ORLANDO (CBSMiami/NSF) – Governor Rick Scott continued to make his push to depopulate Citizens Insurance Friday in front of a friendly crowd at the Florida Chamber of Commerce.
Scott said he and lawmakers plan to “educate” Floridians on the fact they will be charge assessments if Citizens and the Florida Hurricane Catastrophe Fund are unable to pay claims in the event of a serious storm.READ MORE: Attorney For Key Ally Of Venezuela Leader's Nicolas Maduro Called His Extradition To The US Illegal
Scott has been pushing to unwind Citizens since he stepped into office. Citizens was originally supposed to be the insurer of last resort, but instead became the state’s largest property insurer as other carriers raised rates to unaffordable levels for most Floridians.
“To make the dream of home ownership available we must reduce the size of Citizens,” Scott said. “It cannot be the insurer of first resort.”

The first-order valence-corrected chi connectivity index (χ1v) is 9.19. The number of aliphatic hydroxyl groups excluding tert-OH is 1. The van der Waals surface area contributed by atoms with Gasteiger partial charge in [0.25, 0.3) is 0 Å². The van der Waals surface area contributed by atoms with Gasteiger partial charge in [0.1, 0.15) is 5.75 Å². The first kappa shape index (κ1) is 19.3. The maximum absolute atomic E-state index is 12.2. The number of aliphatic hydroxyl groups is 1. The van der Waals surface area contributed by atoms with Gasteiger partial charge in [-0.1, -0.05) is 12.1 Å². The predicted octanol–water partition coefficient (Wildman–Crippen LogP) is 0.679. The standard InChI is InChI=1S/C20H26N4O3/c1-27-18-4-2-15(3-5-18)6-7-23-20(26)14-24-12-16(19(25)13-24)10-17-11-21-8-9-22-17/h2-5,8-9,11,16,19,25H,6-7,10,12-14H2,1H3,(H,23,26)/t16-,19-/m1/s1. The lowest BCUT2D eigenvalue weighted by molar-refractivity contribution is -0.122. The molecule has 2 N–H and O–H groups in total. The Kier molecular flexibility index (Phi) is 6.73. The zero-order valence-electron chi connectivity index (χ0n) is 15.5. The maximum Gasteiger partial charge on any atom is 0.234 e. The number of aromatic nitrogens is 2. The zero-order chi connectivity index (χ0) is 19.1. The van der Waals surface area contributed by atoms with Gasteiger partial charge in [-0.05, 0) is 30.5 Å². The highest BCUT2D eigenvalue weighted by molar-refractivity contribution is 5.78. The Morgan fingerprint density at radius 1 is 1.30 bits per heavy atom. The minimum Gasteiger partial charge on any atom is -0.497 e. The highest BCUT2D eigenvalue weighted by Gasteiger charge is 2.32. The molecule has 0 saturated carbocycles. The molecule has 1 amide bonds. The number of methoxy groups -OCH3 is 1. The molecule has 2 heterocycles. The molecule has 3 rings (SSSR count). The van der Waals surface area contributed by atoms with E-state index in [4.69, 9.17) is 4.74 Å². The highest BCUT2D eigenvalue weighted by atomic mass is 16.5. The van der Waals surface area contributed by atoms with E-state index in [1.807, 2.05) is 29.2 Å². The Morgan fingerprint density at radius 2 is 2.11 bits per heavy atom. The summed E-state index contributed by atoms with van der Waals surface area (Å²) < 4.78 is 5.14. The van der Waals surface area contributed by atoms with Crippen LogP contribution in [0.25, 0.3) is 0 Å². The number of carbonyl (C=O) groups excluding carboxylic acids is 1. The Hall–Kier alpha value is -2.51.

Balancing the actuarial soundness of insurers, including Citizens, with the clamor of the coastal population for affordable insurance has been something Florida policymakers have wrestled with for years.READ MORE: Haiti Gang With Past Abductions Blamed For Kidnapping Missionaries
Following the destructive 2004 and 2005 hurricane seasons, the Legislature placed caps on Citizens premium increases as Floridians complained loudly about spiraling rates. With private companies unable or unwilling to write policies in many areas that a number of homeowners consider affordable, Citizens has stepped in to insure more and more property.
To shore up the market, the CAT fund and Citizens play an increasingly critical role, but are themselves funded in part by potential assessments on policyholders of all companies if they can’t pay losses.
Any proposal to raise those rates beyond the 10-percent cap approved by lawmakers faces intense political pressure from coastal voters, who disproportionately make up Citizens policy base.MORE NEWS: Miami Police Investigate Bomb Threat
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